Starting a Kitchen Remodel

A casually-dressed man is constructing a cabinet in a kitchen.

Preparing and cleaning up after meals and handling groceries can be challenging for stroke survivors. Your typical kitchen routine of reaching, standing, pulling and lifting might not be the same after your stroke. Major improvements in independence are possible after a stroke, and a range of needs can be accommodated with a modified kitchen.

Kitchen modifications can be as simple as installing low-cost adaptations or as extensive as reconfiguring the floor plan and replacing appliances. Many effective modifications won’t cost much or cause too much disruption. Others will require help of a handyperson or even professional expertise.

Accessible Storage

Standard kitchen cabinets are either wall-mounted or under-mounted, requiring you to either reach or bend.

  • Remove shelves and replace them with pullout shelves or baskets.
  • Lazy Susans make great cabinets fully usable and accessible.
  • In a pantry, place most-often-used items on the shelves that are 30 to 54 inches off the floor.
  • Some pantry solutions are powered and rotate the shelves down to you, giving you easy access and doubling up your storage space.

Cooking and Baking

  • Install a microwave at counter height. Over-the-stove installation makes the microwave harder to reach.
  • Use a microwave to reduce cooking time and reduce the risk of using hot appliances.
  • Standard stoves/ranges offer limited access to heating elements and controls, especially if you are in a wheelchair. Replace the stove with a separate cooktop and wall oven if possible. A smooth cooktop is easier to keep clean and allows you to slide pans from countertop to burner and back, instead of lifting pans onto and off a burner.
  • Wall-mounted ovens can be installed at the height that works best for you.
  • Side-opening ovens are available by special order but are more expensive.


  • Side-by-side refrigerators are the most accessible, but they must be positioned so that both doors can be opened fully; otherwise, access will be limited.
  • Top-freezer models offer access to the refrigerator for a wheelchair user, but the freezer compartment isn’t accessible. If you have trouble balancing when standing, it might be hard to bend and reach into the refrigerator compartment.
  • Bottom-freezer models offer more access to the refrigerator if you’re standing, but people in a wheelchair will have difficulty accessing both the refrigerator and freezer.
  • Regardless of configuration, adjustable shelves and pullout shelves optimize accessibility while sitting or standing. Consider a door-mounted ice maker/water dispenser to improve access.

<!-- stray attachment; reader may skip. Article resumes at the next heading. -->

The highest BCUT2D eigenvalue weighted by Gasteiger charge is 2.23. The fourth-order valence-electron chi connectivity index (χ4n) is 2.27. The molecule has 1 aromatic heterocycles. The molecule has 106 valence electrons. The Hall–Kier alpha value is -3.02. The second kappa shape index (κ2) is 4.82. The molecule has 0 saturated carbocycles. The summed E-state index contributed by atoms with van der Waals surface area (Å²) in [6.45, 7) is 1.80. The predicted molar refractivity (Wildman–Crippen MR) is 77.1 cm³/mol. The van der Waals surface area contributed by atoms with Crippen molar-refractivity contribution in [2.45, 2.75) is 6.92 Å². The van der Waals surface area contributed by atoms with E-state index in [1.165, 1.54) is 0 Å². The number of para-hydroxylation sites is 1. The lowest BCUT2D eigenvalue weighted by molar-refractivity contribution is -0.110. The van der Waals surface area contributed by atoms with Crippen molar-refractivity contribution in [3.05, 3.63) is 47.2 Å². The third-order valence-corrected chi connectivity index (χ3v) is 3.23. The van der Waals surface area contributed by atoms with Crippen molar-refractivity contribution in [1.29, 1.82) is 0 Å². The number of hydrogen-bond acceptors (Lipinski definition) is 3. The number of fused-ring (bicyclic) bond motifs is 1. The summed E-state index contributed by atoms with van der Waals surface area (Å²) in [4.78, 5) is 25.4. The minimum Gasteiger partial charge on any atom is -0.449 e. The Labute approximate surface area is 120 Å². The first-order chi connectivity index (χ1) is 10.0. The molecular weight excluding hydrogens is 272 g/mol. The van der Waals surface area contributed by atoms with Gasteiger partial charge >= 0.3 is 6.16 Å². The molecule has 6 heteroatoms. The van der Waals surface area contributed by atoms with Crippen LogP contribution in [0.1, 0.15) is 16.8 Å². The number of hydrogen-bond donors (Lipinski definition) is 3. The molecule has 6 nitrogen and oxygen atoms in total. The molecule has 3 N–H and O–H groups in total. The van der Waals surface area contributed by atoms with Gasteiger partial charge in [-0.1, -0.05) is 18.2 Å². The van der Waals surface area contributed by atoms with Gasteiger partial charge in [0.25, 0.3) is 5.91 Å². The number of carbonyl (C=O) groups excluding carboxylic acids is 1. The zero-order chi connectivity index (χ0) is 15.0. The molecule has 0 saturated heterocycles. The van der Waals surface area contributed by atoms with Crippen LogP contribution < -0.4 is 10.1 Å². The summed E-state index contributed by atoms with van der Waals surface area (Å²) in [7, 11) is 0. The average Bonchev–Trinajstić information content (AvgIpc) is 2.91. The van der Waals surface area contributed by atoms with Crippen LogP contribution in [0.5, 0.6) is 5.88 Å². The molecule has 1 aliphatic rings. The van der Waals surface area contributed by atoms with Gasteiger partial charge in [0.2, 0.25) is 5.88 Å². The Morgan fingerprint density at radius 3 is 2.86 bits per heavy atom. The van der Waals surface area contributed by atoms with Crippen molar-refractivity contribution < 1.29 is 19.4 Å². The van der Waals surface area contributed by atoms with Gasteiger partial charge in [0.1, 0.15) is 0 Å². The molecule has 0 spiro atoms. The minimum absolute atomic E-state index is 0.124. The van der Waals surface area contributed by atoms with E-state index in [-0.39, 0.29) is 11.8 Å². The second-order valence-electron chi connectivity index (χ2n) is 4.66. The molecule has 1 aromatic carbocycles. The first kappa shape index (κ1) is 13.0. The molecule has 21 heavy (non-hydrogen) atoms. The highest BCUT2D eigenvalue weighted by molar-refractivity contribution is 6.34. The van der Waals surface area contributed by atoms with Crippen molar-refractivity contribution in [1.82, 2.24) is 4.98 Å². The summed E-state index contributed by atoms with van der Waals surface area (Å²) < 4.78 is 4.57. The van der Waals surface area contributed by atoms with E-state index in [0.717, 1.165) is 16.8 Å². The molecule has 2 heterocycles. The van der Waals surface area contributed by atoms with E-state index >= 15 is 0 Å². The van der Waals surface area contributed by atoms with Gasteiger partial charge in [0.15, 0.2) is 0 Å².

• Single-level faucets allow one-handed control of water temperature and pressure.
  • Motion activated faucets are touch-free. A wave of the hand, usually over the faucet, turns water on and off.
  • Manually set the water temperature and pressure so you don’t have to adjust it each time.
  • Consider a pull-out faucet and fill a container or pot on the counter instead of in the sink, eliminating the need to lift the container out.
  • If you must access the sink while seated and if you’re the main person using the kitchen, consider removing the cabinets underneath the sink (but still covering the pipes) or even lowering it.

Transfer of Items

Meal preparation involves gathering items from various locations in the kitchen, including pantries, cupboards and refrigerators, and moving them to counters, sinks, ovens and cooktops.

  • Place items on the counter and push them from one area to another.
  • Consider a small cart to gather items from the refrigerator or pantry.
  • A cart can also be helpful for transporting groceries or prepared foods to the table.

Work/Prep Area

Working at a counter can be tiring while standing and difficult while sitting. Create a seated work area for food prep:

  • Use pull-out cutting boards or shelves mounted below counter height.
  • Place a large cutting board over an open kitchen drawer — creating a temporary work surface for a seated user.
  • If you have difficulties in standing for long periods, consider a stool or “standing chair” that will allow you to sit/lean and have support while you’re preparing meals.
  • If you perform tasks one-handed, try these tips:
    • Use a modified cutting board for chopping.
    • Use rubber grip mats under your bowls and cutting boards to keep them securely in place.
    • Stock your kitchen with knives with a good rubber grip, rocker knives and manual or electric processors. These are great for cutting, chopping and shredding.
    • Use utensils with suction or non-skid/non-slip features.
    • Use one-handed jar can and bottle openers.
  • Purchase pre-cut or pre-chopped meats and vegetables. Or pre-cut your own ahead of time and store in zip-top bag or airtight storage container for up to a week.
  • With today’s technology, many options in kitchen appliances can be controlled with the use of a smart phone/mobile application, smart home assistant or wi-fi.

Read about more home modifications



GE Universal Design Kitchen
Storage Motion Auto Pantry
National Directory of Home Modification and Repair Resources